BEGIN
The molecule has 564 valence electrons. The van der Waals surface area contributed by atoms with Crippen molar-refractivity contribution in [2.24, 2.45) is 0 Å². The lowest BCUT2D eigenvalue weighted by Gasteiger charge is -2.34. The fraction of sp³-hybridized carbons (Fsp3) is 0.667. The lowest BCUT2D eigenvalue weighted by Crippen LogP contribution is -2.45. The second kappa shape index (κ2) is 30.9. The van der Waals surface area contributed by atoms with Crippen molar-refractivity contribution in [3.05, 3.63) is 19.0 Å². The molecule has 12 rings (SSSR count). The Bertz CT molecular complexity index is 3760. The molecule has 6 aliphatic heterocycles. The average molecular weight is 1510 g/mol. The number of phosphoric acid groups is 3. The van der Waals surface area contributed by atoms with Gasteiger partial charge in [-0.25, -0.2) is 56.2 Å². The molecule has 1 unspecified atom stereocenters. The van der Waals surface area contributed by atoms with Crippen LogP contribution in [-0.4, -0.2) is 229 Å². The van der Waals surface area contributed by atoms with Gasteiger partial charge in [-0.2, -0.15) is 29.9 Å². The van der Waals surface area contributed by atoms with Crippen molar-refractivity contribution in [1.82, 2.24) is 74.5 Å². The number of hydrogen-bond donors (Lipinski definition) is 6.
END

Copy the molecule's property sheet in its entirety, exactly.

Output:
The molecule has 564 valence electrons. The van der Waals surface area contributed by atoms with Crippen molar-refractivity contribution in [2.24, 2.45) is 0 Å². The lowest BCUT2D eigenvalue weighted by Gasteiger charge is -2.34. The fraction of sp³-hybridized carbons (Fsp3) is 0.667. The lowest BCUT2D eigenvalue weighted by Crippen LogP contribution is -2.45. The second kappa shape index (κ2) is 30.9. The van der Waals surface area contributed by atoms with Crippen molar-refractivity contribution in [3.05, 3.63) is 19.0 Å². The molecule has 12 rings (SSSR count). The Bertz CT molecular complexity index is 3760. The molecule has 6 aliphatic heterocycles. The average molecular weight is 1510 g/mol. The number of phosphoric acid groups is 3. The van der Waals surface area contributed by atoms with Gasteiger partial charge in [-0.25, -0.2) is 56.2 Å². The molecule has 1 unspecified atom stereocenters. The van der Waals surface area contributed by atoms with Crippen LogP contribution in [-0.4, -0.2) is 229 Å². The van der Waals surface area contributed by atoms with Gasteiger partial charge in [-0.2, -0.15) is 29.9 Å². The van der Waals surface area contributed by atoms with Crippen molar-refractivity contribution in [1.82, 2.24) is 74.5 Å². The number of hydrogen-bond donors (Lipinski definition) is 6.